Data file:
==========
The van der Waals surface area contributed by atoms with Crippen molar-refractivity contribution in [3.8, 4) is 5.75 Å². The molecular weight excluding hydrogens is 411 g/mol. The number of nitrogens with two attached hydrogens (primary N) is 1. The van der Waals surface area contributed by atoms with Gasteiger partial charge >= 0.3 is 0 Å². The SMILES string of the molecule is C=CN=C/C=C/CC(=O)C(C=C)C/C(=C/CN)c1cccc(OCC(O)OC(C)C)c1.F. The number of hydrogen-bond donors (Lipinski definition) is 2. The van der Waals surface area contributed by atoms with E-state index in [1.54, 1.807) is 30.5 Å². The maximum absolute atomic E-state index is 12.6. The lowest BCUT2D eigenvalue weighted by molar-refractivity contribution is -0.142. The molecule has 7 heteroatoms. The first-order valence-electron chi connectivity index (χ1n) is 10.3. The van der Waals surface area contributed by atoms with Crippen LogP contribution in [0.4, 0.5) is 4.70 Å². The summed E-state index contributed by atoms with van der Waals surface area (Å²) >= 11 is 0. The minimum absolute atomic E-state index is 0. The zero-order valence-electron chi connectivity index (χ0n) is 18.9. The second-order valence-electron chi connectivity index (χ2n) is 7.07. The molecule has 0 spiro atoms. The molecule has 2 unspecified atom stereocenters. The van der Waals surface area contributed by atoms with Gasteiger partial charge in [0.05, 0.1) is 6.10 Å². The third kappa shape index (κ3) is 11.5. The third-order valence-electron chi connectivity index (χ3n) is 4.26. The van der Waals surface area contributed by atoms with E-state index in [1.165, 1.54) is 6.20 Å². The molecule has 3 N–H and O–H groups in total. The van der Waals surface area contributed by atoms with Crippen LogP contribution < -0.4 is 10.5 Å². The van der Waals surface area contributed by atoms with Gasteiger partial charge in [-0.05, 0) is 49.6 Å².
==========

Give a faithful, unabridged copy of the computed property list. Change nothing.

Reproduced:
The van der Waals surface area contributed by atoms with Crippen molar-refractivity contribution in [3.8, 4) is 5.75 Å². The molecular weight excluding hydrogens is 411 g/mol. The number of nitrogens with two attached hydrogens (primary N) is 1. The van der Waals surface area contributed by atoms with Gasteiger partial charge >= 0.3 is 0 Å². The SMILES string of the molecule is C=CN=C/C=C/CC(=O)C(C=C)C/C(=C/CN)c1cccc(OCC(O)OC(C)C)c1.F. The number of hydrogen-bond donors (Lipinski definition) is 2. The van der Waals surface area contributed by atoms with E-state index in [1.54, 1.807) is 30.5 Å². The maximum absolute atomic E-state index is 12.6. The lowest BCUT2D eigenvalue weighted by molar-refractivity contribution is -0.142. The molecule has 7 heteroatoms. The first-order valence-electron chi connectivity index (χ1n) is 10.3. The van der Waals surface area contributed by atoms with Crippen LogP contribution in [0.4, 0.5) is 4.70 Å². The summed E-state index contributed by atoms with van der Waals surface area (Å²) >= 11 is 0. The minimum absolute atomic E-state index is 0. The zero-order valence-electron chi connectivity index (χ0n) is 18.9. The second-order valence-electron chi connectivity index (χ2n) is 7.07. The molecule has 0 spiro atoms. The molecule has 2 unspecified atom stereocenters. The van der Waals surface area contributed by atoms with Gasteiger partial charge in [0.05, 0.1) is 6.10 Å². The third kappa shape index (κ3) is 11.5. The third-order valence-electron chi connectivity index (χ3n) is 4.26. The van der Waals surface area contributed by atoms with E-state index in [1.165, 1.54) is 6.20 Å². The molecule has 3 N–H and O–H groups in total. The van der Waals surface area contributed by atoms with Crippen LogP contribution < -0.4 is 10.5 Å². The van der Waals surface area contributed by atoms with Gasteiger partial charge in [-0.05, 0) is 49.6 Å².